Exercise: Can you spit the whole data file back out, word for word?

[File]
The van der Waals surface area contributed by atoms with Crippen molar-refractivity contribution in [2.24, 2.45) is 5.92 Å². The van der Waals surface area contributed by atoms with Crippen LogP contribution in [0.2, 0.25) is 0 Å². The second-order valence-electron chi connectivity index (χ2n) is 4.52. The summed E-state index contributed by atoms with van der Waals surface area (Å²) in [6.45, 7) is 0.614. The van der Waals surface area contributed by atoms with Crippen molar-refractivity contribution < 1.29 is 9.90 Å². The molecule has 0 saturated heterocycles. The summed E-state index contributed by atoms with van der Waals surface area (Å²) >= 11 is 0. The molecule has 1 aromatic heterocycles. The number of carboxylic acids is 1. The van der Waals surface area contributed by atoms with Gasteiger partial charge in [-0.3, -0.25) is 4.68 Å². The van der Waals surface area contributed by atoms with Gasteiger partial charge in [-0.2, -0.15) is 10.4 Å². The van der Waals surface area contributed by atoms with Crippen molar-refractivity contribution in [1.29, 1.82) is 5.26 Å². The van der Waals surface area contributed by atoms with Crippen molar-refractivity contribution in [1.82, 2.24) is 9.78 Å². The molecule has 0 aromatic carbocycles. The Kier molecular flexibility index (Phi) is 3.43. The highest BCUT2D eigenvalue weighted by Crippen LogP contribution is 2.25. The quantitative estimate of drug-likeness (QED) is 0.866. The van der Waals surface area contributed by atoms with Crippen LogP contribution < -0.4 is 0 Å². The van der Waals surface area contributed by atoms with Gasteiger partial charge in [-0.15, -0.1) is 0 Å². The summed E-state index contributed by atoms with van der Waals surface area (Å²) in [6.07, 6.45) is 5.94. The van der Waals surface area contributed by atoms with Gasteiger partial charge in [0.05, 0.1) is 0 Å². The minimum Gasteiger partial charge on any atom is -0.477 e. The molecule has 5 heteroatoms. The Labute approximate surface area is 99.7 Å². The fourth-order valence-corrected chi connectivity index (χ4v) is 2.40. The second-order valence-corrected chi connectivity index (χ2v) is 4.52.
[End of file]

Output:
The van der Waals surface area contributed by atoms with Crippen molar-refractivity contribution in [2.24, 2.45) is 5.92 Å². The van der Waals surface area contributed by atoms with Crippen LogP contribution in [0.2, 0.25) is 0 Å². The second-order valence-electron chi connectivity index (χ2n) is 4.52. The summed E-state index contributed by atoms with van der Waals surface area (Å²) in [6.45, 7) is 0.614. The van der Waals surface area contributed by atoms with Crippen molar-refractivity contribution < 1.29 is 9.90 Å². The molecule has 0 saturated heterocycles. The summed E-state index contributed by atoms with van der Waals surface area (Å²) >= 11 is 0. The molecule has 1 aromatic heterocycles. The number of carboxylic acids is 1. The van der Waals surface area contributed by atoms with Gasteiger partial charge in [-0.3, -0.25) is 4.68 Å². The van der Waals surface area contributed by atoms with Gasteiger partial charge in [-0.2, -0.15) is 10.4 Å². The van der Waals surface area contributed by atoms with Crippen molar-refractivity contribution in [1.29, 1.82) is 5.26 Å². The van der Waals surface area contributed by atoms with Crippen molar-refractivity contribution in [1.82, 2.24) is 9.78 Å². The molecule has 0 aromatic carbocycles. The Kier molecular flexibility index (Phi) is 3.43. The highest BCUT2D eigenvalue weighted by Crippen LogP contribution is 2.25. The quantitative estimate of drug-likeness (QED) is 0.866. The van der Waals surface area contributed by atoms with Crippen LogP contribution < -0.4 is 0 Å². The van der Waals surface area contributed by atoms with Gasteiger partial charge in [-0.15, -0.1) is 0 Å². The summed E-state index contributed by atoms with van der Waals surface area (Å²) in [6.07, 6.45) is 5.94. The van der Waals surface area contributed by atoms with Gasteiger partial charge in [0.05, 0.1) is 0 Å². The minimum Gasteiger partial charge on any atom is -0.477 e. The molecule has 5 heteroatoms. The Labute approximate surface area is 99.7 Å². The fourth-order valence-corrected chi connectivity index (χ4v) is 2.40. The second-order valence-corrected chi connectivity index (χ2v) is 4.52.